Sin City: A Dame to Kill For (2014)

Sin City: A Dame to Kill For (2014) star-full1.jpgstar-full1.jpgstar-full1.jpgstar-no1.jpgstar-no1.jpg

You know, I was really looking forward to this movie. The original Sin City has such an amazing aesthetic about it, perfectly translating the gritty graphic novel look into something that works beautifully on the big screen. The action is intense, the characters are colorful (figuratively speaking) and the pacing is near perfect. Of course, they say that sequels rarely hold up to expectations.

And that’s sadly what happens with A Dame to Kill For. Maybe the project was put on hold for too long. Maybe Robert Rodriguez and Frank Miller were a little too ambitious this time around. On paper, it seemed like it would work.

Like the original, the second Sin City movie is composed of multiple inter-linking storylines and they take place before, during and after the action of the original. Unfortunately, despite the clearly self-indulgent visuals, A Dame to Kill For feels dull. There are no real rises or falls in the plot; everything just strolls along in a flat manner, including the ultimately predictable and anticlimactic climax.

You’re right, Marv. “There’s no up or down. I don’t weigh a thing.”

Instead of jumping from one narrative to the next, after each tale is introduced, each is then effectively presented in its entirety before moving on the next. We almost forget some of the other storylines. And yes, the visuals are a big part of the appeal of Sin City, but it’s almost like they went too far in their artistic vision. It’s almost too self-indulgent. I really wanted to like this film, but like Dennis Haysbert replacing Michael Clarke Duncan as bodyguard Manute, this movie can’t live up to the power and presence of the original.

The Unauthorized Saved by the Bell Story (2014)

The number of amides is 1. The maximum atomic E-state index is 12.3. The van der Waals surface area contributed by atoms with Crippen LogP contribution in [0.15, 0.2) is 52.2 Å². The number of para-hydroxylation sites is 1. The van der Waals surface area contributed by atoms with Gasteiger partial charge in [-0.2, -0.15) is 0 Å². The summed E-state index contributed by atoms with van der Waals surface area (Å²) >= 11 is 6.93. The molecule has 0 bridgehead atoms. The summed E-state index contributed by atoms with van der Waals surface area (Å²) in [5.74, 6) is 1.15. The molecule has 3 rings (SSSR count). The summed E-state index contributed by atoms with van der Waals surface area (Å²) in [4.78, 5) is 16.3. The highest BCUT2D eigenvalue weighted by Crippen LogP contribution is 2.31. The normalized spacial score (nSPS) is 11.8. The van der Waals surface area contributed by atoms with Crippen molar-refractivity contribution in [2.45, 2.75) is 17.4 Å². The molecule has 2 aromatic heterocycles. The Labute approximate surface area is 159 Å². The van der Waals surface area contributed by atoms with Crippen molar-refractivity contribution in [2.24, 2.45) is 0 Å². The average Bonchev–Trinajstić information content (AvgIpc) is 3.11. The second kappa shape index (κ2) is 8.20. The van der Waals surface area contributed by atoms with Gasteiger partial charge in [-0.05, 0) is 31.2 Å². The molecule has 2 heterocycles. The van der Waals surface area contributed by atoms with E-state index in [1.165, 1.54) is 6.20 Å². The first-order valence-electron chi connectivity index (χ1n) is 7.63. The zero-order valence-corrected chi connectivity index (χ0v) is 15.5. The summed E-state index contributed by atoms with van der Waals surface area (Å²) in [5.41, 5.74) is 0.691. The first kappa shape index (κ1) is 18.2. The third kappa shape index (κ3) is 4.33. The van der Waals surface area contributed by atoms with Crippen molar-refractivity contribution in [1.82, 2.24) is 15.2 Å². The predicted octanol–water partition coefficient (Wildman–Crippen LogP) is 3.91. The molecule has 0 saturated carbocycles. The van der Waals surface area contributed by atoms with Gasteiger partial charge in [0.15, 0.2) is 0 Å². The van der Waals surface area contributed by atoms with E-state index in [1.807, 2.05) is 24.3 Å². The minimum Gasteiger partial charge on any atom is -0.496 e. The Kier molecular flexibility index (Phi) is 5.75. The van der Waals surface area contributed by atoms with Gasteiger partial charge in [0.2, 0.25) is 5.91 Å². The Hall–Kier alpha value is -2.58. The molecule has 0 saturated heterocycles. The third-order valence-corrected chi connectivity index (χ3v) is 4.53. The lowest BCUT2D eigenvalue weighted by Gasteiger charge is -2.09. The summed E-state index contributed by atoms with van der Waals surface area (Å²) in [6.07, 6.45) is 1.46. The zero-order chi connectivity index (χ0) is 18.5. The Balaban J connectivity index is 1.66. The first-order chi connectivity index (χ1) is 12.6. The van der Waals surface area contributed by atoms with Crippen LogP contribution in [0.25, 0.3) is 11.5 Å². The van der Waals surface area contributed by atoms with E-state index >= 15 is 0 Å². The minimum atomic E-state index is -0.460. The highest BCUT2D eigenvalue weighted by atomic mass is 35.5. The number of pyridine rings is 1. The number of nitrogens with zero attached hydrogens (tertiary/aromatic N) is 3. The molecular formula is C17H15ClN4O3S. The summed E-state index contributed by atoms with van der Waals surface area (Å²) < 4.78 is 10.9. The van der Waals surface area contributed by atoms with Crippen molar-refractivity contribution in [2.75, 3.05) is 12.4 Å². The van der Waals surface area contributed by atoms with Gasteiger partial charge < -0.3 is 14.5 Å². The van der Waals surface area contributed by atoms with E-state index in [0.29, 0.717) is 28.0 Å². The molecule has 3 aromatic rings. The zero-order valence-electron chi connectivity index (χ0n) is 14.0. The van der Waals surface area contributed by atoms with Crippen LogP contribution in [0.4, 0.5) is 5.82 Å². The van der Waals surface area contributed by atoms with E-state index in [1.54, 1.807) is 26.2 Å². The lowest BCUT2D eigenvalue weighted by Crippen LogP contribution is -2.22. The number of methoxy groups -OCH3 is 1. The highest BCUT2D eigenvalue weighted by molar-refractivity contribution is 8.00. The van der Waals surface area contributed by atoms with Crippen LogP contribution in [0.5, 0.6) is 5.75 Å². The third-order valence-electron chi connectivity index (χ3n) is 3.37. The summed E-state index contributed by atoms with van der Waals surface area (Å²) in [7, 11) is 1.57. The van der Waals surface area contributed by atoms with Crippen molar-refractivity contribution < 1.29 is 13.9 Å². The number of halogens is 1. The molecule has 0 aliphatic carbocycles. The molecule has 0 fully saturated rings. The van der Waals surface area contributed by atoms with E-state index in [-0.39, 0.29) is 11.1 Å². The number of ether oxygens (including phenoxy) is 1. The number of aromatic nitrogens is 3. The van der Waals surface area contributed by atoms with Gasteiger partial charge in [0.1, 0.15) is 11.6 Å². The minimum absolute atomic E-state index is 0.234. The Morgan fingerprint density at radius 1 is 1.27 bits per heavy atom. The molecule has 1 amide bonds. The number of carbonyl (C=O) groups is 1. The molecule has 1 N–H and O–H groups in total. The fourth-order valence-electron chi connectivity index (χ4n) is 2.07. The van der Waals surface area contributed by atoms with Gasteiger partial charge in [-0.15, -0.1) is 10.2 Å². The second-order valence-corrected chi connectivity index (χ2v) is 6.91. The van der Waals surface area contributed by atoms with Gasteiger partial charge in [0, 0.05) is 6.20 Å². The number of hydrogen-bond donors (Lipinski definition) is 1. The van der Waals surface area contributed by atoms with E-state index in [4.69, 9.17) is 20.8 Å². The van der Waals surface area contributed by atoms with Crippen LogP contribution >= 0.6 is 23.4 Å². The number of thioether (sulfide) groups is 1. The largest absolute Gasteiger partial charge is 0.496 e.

The Unauthorized Saved by the Bell Story (2014) star-full1.jpgstar-full1.jpgstar-no1.jpgstar-no1.jpgstar-no1.jpg

The high school life depicted in the original Saved by the Bell TV show defined a generation, even if it wasn’t entirely accurate. We didn’t all have geeky friends who could build robot companions, nor did we all have friends who were “so excited” and “so scared” about their future. We identified with those characters, for better or for worse, but what if we were to go “behind the bell” into the real lives of the real teenage actors?

This “documentary” was inspired by (but not necessarily based on) Dustin Diamond’s tell-all biography and, as such, it is told largely from the perspective of the actor who played Samuel “Screech” Powers. We learn, for instance, that Mark-Paul Gosselaar (Zack Morris) and Lark Voorhies (Lisa Turtle) had a thing for one another. We also learn that Dustin Diamond was ridiculed for being an awkward dweeb in real life, tried as he did to fight that image.

We start with the promise of shocking revelations about these real-life teenagers and we end up with something that could have been a lot better. The drama ultimately isn’t all that dramatic and it’s more about the little tidbits of gossip gathered along the way. If anything, it’s another “woe is me” cry for sympathy from Dustin “Screech” Diamond. What a dweeb.